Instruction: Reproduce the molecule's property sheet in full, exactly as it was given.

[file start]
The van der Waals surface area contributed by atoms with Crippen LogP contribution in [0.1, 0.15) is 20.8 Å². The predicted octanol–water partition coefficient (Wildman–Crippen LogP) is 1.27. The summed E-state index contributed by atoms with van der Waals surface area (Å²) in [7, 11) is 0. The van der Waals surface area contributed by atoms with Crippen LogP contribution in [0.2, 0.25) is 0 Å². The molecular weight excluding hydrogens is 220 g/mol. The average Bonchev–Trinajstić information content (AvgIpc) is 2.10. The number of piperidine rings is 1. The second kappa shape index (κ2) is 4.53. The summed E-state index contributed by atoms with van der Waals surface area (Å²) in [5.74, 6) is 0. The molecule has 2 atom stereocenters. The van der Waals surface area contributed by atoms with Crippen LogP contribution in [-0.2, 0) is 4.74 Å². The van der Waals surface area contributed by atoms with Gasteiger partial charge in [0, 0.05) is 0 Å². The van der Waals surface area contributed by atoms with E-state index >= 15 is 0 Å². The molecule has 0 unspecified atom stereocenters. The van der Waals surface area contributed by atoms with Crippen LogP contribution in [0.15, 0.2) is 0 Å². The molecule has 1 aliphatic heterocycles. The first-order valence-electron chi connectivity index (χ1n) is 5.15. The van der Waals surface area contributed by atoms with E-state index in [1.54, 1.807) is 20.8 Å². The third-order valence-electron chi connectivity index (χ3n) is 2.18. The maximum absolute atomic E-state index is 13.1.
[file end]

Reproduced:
The van der Waals surface area contributed by atoms with Crippen LogP contribution in [0.1, 0.15) is 20.8 Å². The predicted octanol–water partition coefficient (Wildman–Crippen LogP) is 1.27. The summed E-state index contributed by atoms with van der Waals surface area (Å²) in [7, 11) is 0. The van der Waals surface area contributed by atoms with Crippen LogP contribution in [0.2, 0.25) is 0 Å². The molecular weight excluding hydrogens is 220 g/mol. The average Bonchev–Trinajstić information content (AvgIpc) is 2.10. The number of piperidine rings is 1. The second kappa shape index (κ2) is 4.53. The summed E-state index contributed by atoms with van der Waals surface area (Å²) in [5.74, 6) is 0. The molecule has 2 atom stereocenters. The van der Waals surface area contributed by atoms with Crippen LogP contribution in [-0.2, 0) is 4.74 Å². The van der Waals surface area contributed by atoms with Gasteiger partial charge in [0, 0.05) is 0 Å². The van der Waals surface area contributed by atoms with E-state index >= 15 is 0 Å². The molecule has 0 unspecified atom stereocenters. The van der Waals surface area contributed by atoms with Crippen LogP contribution in [0.15, 0.2) is 0 Å². The molecule has 1 aliphatic heterocycles. The first-order valence-electron chi connectivity index (χ1n) is 5.15. The van der Waals surface area contributed by atoms with E-state index in [1.54, 1.807) is 20.8 Å². The third-order valence-electron chi connectivity index (χ3n) is 2.18. The maximum absolute atomic E-state index is 13.1.